Bunnies and Eggs Come In All Shades of Chocolate

chocolate bunnies and eggs

Peeps, jellybeans, and Cadbury eggs are extremely popular types of Easter candy, but on Easter kids head for chocolate Easter bunnies first.

No matter how old we are, we all have our preferred way of attacking the chocolate rabbit. Just so you know where you rank, 76% of us eat the ears first, 13% bite off the feet, and 10% go for the tail. Sixty-five percent of adults prefer milk chocolate, 27% prefer dark chocolate.

Bunnies aren’t the only chocolate treat of the season. Chocolate eggs — solid, hollow, decorated, candy-coated, and filled with sweetness – give the bunnies a race through the grass.

Easter Eggs – the Confectionary Type

Easter is the second ranked holiday for candy purchases in the United States (just behind Halloween) and solid, hollow, and filled chocolate Easter eggs and chocolate bunnies are extremely popular choices of Easter candy.

Chocolate Easter eggs, along with chocolate bunnies, first made their appearance in the 1800’s. They can be found everywhere and at every price point, some piped with flowers and others wrapped in foil.  You can find them in chain stores, discount stores, high-end chocolatiers, and sitting in a bowl on just about every receptionist’s desk.

Hollow and Solid Chocolate Easter Eggs

Today’s Easter eggs are mostly sweet chocolate made from cocoa solids, fat, sugar, and some form of milk. The first chocolate eggs were solid, made of a ground roasted cacao bean paste. Hollow eggs didn’t come on the scene until a type of “eating chocolate” was developed.  By the turn of the 19th century the improved process of making chocolate, along with newer manufacturing methods, made chocolate Easter eggs an Easter gift of choice.

Decorated with Flowers and Wrapped in Shiny Foil

John Cadbury make the first French eating chocolate in 1842, but the first Cadbury Easter eggs didn’t arrive until 1875 and were a far cry from today’s Cadbury Crème egg. Early Cadbury eggs were smooth surfaced dark chocolate filled with small silver candy balls called dragees.

Early decorated eggs were plain shells piped with chocolate and marzipan flowers. Today’s chocolate Easter eggs are predominantly milk chocolate and include solid, hollow, decorated, and filled eggs.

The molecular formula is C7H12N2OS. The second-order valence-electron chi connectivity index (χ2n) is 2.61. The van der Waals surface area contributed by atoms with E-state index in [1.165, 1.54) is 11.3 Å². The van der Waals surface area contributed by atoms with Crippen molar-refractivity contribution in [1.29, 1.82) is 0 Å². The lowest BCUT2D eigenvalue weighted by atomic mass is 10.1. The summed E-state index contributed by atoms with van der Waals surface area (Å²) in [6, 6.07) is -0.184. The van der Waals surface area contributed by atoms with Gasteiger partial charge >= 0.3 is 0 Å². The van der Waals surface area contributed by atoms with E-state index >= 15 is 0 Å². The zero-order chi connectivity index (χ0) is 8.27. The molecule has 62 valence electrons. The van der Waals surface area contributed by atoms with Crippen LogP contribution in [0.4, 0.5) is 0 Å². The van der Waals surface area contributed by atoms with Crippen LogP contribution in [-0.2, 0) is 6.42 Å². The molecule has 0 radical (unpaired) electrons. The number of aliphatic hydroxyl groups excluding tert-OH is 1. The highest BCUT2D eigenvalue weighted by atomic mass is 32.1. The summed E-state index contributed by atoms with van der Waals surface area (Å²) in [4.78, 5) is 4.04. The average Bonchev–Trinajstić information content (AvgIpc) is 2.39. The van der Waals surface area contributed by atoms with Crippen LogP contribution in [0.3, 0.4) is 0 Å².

The Cadbury Crème Egg that’s so popular now, has a chocolate shell and a filling of white and yellow fondant made of sugar and water beaten into a crème. Since the first egg was made in the 1920s, new varieties include fillings of caramel, chocolate, mint, and peanut butter.

The average calories in popular types of chocolate Easter eggs:


  • Cadbury Chocolate Crème Easter Egg, 1 egg (39g): 180 calories, 8g fat, 25g carbs
  • Cadbury Crème Egg, original milk chocolate with soft fondant crème center, 1 egg (39g): 170 calories, 6g fat), 28g carbs
  • Cadbury Mini Eggs, 1 package (1.4 ounces): 190 calories, 9g fat, 27g carbs
  • Cadbury Mini Caramel Eggs, 4 pieces (1.3 ounces): 180 calories, 9g fat, 23g carbs
  • Cadbury Mini Egg, 12 eggs (40g): 200 calories, 9g fat, 28g carbs
  • Milk Chocolate (foil) Eggs, 7 pieces (1.4 ounces): 200 calories, 12g fat, 24g carbs
  • Candy Coated Eggs, 8 pieces (1.3 ounces): 180 calories, 8g fat, 27g carbs


  • Silky Smooth Milk Chocolate Eggs, 6 eggs: 240 calories, 14g fat, 26g carbs
  • Foil Dark/Milk Chocolate Eggs, 6 eggs (1.5 ounces): 230 calories, 14g fat, 26g carbs


  • Milk Chocolate and Peanut Butter Eggs, 5 pieces (38g): 190 calories, 12g fat, 21g carbs
  • Reese’s Pastel Eggs, 12 pieces (1.4 ounces): 190 calories, 8g fat, 25g carbs
  • Reese’s Giant Peanut Butter Egg (whole egg, 6 ounces): 880 calories, 52g fat, 100g carbs


  • Milk Chocolate Speck-Tacular Eggs: 1/4 Cup (12 pieces): 210 calories, 10g fat, 29g carbs
  • M&M’s Peanut Butter Eggs, ¼ cup: 220 calories, 13g fat, 23g carbs
  • M&M’s Pretzel Eggs, ¼ cup: 180 calories, 6g fat, 28g carbs


  • Original Peanut Butter Egg (1.1 ounce): 160 calories, 10g fat, 18g carbs
  • Snickers Mini Filled Egg (0.9 ounce): 130 calories, 6g fat, 17g carbs

Russell Stover

  • Caramel Egg (1 ounce): 130 calories, 6g fat, 19g carbs
  • Truffle Egg (1 ounce): 140 calories, 8g fat, 15g carbs


  • Robin Eggs, 8 pieces (1.4 ounces): 180 calories, 5g fat, 3g carbs
  • Mini Robin Eggs, 24 pieces (1.4 ounces): 190 calories, 5g fat, 35g carbs


  • Butterfinger Eggs, 5 pieces (1.5 ounces): 210 calories, 11g fat, 29g carbs
  • Crunch Eggs, 5 pieces (1.3 ounces): 190 calories, 10g fat, 25g carbs

The average calories in popular types of chocolate Easter bunnies:

  • Solid Milk Chocolate Easter Bunny (2.5 ounces): 370 calories (average)
  • Dove Solid Chocolate Easter Bunny, whole bunny (4.5 ounces): 675 calories
  • Cadbury Solid Milk Chocolate Easter Bunny: 890 calories
  • Lindt Dark/Milk Chocolate Bunny (1.4 ounces): 225 caloriesSees Whole Bunny (4.5 ounces): 650 calories
  • Reese’s Peanut Butter/Reester, whole bunny (5 ounces): 720 calories
  • Russell Stover, whole bunny (4 ounces): 630 calories

Kosher Chocolate Candy

According to the Hershey Company website, Hershey’s candy coated milk chocolate eggs, chocolate crème eggs, peanut butter eggs, and all Hershey’s kisses are OUD.


Easter Candy Facts and Fun



If you want more sweet stuff, for 99 cents you can get the lowdown on Easter Candy.  Check out my ebook, Easter Candy Facts and Fun on Amazon.  You’ll spend less than you would on jelly beans.  It’s also way fewer calories than a chocolate bunny!

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